The layout in the Scott Pilgrim page is structurally the same as Kordey's—also with 9 panels!—but Kordey's uses panels of almost equal sizes, whereas those in Scott Pilgrim shrink with every new panel. The effect in Kordey's makes it a fairly "clean design" and his content mirrors this with the horizontal panels showing images of one character looking up at another, while the vertical panels show their vertical relationship (one on top of the other). In Scott Pilgrim, the shrinking panels also mirror the content—the character is getting off of a bus which then drives off in the distance, so the size of panels reduces as the distance grows greater.

To the left of the Scott Pilgrim page, you can see the actual structure of these pages. Layouts in general are structured so that vertical and horizontal structures embed inside each other (see my book or paper on layout for details). While Kordey emphasizes the back-and-forth between the content in his vertical and horizontal panels, what makes these pages interesting is not just that panels alternate from horizontal to vertical, but that each panel creates a new tier in which the later panels are embedded. Layouts like these create a "right-branching tree structure"—and the descent in the tree diagram shows the feeling of the descent in the layout.

There is no image for it on the page, but his next example in the video is the subsequent page where he reverses the "fishbone" so that the panels expand. This then flips the layout, with a more "expanding" feeling resulting. The structure for this would be the exact reverse of the "right-branching tree" and would instead be a "left-branching tree," which again could directly show why the feeling of "expansion" occurs in its structure.

One of his final pages actually belies the system of embedding panels in layouts, since the borders of the panels overlap each other, similar to the Steranko page to the right (again, discussed in my paper on layout). In fact, his whole page design is the same as the five panels in the upper left of Steranko's layout which look almost like a pinwheel, or as Kordey calls it, the "swastika" layout.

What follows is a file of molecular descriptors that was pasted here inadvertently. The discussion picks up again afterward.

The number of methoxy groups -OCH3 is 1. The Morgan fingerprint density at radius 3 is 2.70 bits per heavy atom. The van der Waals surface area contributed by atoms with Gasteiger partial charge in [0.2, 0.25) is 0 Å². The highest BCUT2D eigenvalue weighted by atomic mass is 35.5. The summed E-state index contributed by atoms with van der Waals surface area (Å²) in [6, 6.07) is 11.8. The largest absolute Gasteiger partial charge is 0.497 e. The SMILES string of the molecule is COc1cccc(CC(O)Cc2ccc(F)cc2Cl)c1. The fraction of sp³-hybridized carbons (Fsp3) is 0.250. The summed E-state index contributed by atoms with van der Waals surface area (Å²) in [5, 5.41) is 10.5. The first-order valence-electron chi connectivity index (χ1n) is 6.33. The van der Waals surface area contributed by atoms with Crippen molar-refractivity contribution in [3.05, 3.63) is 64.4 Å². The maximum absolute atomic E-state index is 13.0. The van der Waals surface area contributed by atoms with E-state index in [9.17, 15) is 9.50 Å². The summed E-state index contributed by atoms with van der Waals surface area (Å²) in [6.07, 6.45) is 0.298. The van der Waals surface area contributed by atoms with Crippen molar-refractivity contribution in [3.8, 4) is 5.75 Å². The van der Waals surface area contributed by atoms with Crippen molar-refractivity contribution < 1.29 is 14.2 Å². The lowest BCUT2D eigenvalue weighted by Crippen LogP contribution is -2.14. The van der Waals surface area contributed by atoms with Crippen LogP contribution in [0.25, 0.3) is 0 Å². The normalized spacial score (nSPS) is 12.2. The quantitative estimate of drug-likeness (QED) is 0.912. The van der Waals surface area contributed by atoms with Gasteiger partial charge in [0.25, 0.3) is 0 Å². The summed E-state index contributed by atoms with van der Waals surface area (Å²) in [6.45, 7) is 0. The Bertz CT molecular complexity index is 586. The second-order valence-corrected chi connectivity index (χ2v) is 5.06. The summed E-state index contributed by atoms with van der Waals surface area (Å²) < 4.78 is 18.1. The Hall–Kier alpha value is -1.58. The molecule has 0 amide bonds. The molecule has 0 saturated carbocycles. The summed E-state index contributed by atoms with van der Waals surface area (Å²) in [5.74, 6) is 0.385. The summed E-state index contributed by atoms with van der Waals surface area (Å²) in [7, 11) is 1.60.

As Kordey suggests, these layouts are much harder to navigate, since they belie the normal rules of reading layouts.** However, the content allows this, since there is almost no progression of time between the panels, meaning that the linear order is less important. In my narrative structure, I would say that these panels are "conjoined" within the same clause and thus can be rearranged in their order with little effect on the coherence of the sequence.

This seems to be Kordey's main point throughout: that the structure of the "storytelling" and the structure of the "layout" should reinforce each other. I think my theory would agree with this, since both narrative and layout create "tree structures," and it makes sense that when both have similar structures, it should create either "easier" processing or maybe a seemingly more aesthetic response (we'd have to do experiments to find out for sure).

And... I'd add that having a well-developed theory of these structures allows us to directly show these insights of a brilliant comic artist like Kordey.